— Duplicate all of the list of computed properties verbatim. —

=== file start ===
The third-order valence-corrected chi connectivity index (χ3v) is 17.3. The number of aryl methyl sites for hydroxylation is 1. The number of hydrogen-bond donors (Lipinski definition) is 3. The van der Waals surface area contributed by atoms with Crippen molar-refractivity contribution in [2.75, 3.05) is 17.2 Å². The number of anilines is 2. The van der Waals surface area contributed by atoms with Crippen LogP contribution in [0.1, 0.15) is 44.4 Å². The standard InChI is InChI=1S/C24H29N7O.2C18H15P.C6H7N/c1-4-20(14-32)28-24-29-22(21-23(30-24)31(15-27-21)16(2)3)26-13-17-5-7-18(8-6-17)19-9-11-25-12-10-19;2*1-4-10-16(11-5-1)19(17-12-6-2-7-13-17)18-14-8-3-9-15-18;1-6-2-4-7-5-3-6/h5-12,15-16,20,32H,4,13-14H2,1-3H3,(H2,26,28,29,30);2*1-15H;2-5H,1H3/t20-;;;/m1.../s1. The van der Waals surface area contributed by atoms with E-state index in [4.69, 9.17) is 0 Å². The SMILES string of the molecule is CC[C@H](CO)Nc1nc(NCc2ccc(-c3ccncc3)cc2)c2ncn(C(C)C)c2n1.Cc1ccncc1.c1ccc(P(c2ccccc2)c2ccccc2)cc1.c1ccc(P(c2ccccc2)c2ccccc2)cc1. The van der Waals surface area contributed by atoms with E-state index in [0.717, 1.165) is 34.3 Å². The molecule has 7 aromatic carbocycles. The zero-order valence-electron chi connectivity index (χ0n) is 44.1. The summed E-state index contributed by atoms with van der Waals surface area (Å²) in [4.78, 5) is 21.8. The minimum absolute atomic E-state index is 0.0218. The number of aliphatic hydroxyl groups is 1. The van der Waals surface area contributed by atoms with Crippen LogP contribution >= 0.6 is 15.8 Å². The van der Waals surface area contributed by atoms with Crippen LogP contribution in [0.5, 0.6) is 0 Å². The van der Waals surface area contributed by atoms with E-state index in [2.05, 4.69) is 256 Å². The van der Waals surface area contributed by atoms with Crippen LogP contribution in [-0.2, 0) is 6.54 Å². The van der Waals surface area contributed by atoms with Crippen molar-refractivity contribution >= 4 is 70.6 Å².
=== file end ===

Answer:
The third-order valence-corrected chi connectivity index (χ3v) is 17.3. The number of aryl methyl sites for hydroxylation is 1. The number of hydrogen-bond donors (Lipinski definition) is 3. The van der Waals surface area contributed by atoms with Crippen molar-refractivity contribution in [2.75, 3.05) is 17.2 Å². The number of anilines is 2. The van der Waals surface area contributed by atoms with Crippen LogP contribution in [0.1, 0.15) is 44.4 Å². The standard InChI is InChI=1S/C24H29N7O.2C18H15P.C6H7N/c1-4-20(14-32)28-24-29-22(21-23(30-24)31(15-27-21)16(2)3)26-13-17-5-7-18(8-6-17)19-9-11-25-12-10-19;2*1-4-10-16(11-5-1)19(17-12-6-2-7-13-17)18-14-8-3-9-15-18;1-6-2-4-7-5-3-6/h5-12,15-16,20,32H,4,13-14H2,1-3H3,(H2,26,28,29,30);2*1-15H;2-5H,1H3/t20-;;;/m1.../s1. The van der Waals surface area contributed by atoms with E-state index in [4.69, 9.17) is 0 Å². The SMILES string of the molecule is CC[C@H](CO)Nc1nc(NCc2ccc(-c3ccncc3)cc2)c2ncn(C(C)C)c2n1.Cc1ccncc1.c1ccc(P(c2ccccc2)c2ccccc2)cc1.c1ccc(P(c2ccccc2)c2ccccc2)cc1. The van der Waals surface area contributed by atoms with E-state index in [0.717, 1.165) is 34.3 Å². The molecule has 7 aromatic carbocycles. The zero-order valence-electron chi connectivity index (χ0n) is 44.1. The summed E-state index contributed by atoms with van der Waals surface area (Å²) in [4.78, 5) is 21.8. The minimum absolute atomic E-state index is 0.0218. The number of aliphatic hydroxyl groups is 1. The van der Waals surface area contributed by atoms with Crippen LogP contribution >= 0.6 is 15.8 Å². The van der Waals surface area contributed by atoms with Crippen LogP contribution in [0.5, 0.6) is 0 Å². The van der Waals surface area contributed by atoms with E-state index in [2.05, 4.69) is 256 Å². The van der Waals surface area contributed by atoms with Crippen LogP contribution in [-0.2, 0) is 6.54 Å². The van der Waals surface area contributed by atoms with Crippen molar-refractivity contribution >= 4 is 70.6 Å².